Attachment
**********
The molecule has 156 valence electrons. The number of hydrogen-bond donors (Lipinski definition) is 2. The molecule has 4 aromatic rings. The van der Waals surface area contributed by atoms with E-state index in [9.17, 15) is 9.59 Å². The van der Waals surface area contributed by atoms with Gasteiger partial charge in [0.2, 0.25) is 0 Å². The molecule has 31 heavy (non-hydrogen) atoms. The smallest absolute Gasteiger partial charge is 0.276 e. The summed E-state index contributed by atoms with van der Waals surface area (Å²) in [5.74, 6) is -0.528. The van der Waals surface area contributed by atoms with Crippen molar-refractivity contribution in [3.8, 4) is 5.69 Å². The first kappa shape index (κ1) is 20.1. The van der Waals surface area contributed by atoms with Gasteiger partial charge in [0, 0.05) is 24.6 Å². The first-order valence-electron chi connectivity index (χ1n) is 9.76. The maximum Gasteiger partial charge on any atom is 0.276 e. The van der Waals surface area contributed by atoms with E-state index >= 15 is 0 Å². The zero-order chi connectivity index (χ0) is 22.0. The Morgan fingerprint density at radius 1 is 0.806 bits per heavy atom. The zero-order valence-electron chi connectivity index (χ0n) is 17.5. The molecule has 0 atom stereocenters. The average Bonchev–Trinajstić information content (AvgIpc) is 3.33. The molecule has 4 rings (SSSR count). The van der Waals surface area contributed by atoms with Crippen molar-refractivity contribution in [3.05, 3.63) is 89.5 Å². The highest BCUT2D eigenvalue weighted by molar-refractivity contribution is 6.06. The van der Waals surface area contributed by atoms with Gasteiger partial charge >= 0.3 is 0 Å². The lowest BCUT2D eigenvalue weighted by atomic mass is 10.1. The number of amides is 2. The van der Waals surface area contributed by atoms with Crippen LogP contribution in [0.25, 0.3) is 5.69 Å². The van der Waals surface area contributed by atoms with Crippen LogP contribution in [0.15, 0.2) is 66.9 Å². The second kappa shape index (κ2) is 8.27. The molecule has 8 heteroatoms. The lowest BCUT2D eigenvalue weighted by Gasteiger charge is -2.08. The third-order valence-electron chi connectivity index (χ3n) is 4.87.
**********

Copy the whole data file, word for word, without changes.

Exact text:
The molecule has 156 valence electrons. The number of hydrogen-bond donors (Lipinski definition) is 2. The molecule has 4 aromatic rings. The van der Waals surface area contributed by atoms with E-state index in [9.17, 15) is 9.59 Å². The van der Waals surface area contributed by atoms with Gasteiger partial charge in [0.2, 0.25) is 0 Å². The molecule has 31 heavy (non-hydrogen) atoms. The smallest absolute Gasteiger partial charge is 0.276 e. The summed E-state index contributed by atoms with van der Waals surface area (Å²) in [5.74, 6) is -0.528. The van der Waals surface area contributed by atoms with Crippen molar-refractivity contribution in [3.8, 4) is 5.69 Å². The first kappa shape index (κ1) is 20.1. The van der Waals surface area contributed by atoms with Gasteiger partial charge in [0, 0.05) is 24.6 Å². The first-order valence-electron chi connectivity index (χ1n) is 9.76. The maximum Gasteiger partial charge on any atom is 0.276 e. The van der Waals surface area contributed by atoms with E-state index >= 15 is 0 Å². The zero-order chi connectivity index (χ0) is 22.0. The Morgan fingerprint density at radius 1 is 0.806 bits per heavy atom. The zero-order valence-electron chi connectivity index (χ0n) is 17.5. The molecule has 0 atom stereocenters. The average Bonchev–Trinajstić information content (AvgIpc) is 3.33. The molecule has 4 rings (SSSR count). The van der Waals surface area contributed by atoms with Crippen molar-refractivity contribution in [3.05, 3.63) is 89.5 Å². The highest BCUT2D eigenvalue weighted by molar-refractivity contribution is 6.06. The van der Waals surface area contributed by atoms with Gasteiger partial charge >= 0.3 is 0 Å². The lowest BCUT2D eigenvalue weighted by atomic mass is 10.1. The number of amides is 2. The van der Waals surface area contributed by atoms with Crippen LogP contribution in [0.25, 0.3) is 5.69 Å². The van der Waals surface area contributed by atoms with Crippen LogP contribution in [0.15, 0.2) is 66.9 Å². The second kappa shape index (κ2) is 8.27. The molecule has 8 heteroatoms. The lowest BCUT2D eigenvalue weighted by Gasteiger charge is -2.08. The third-order valence-electron chi connectivity index (χ3n) is 4.87.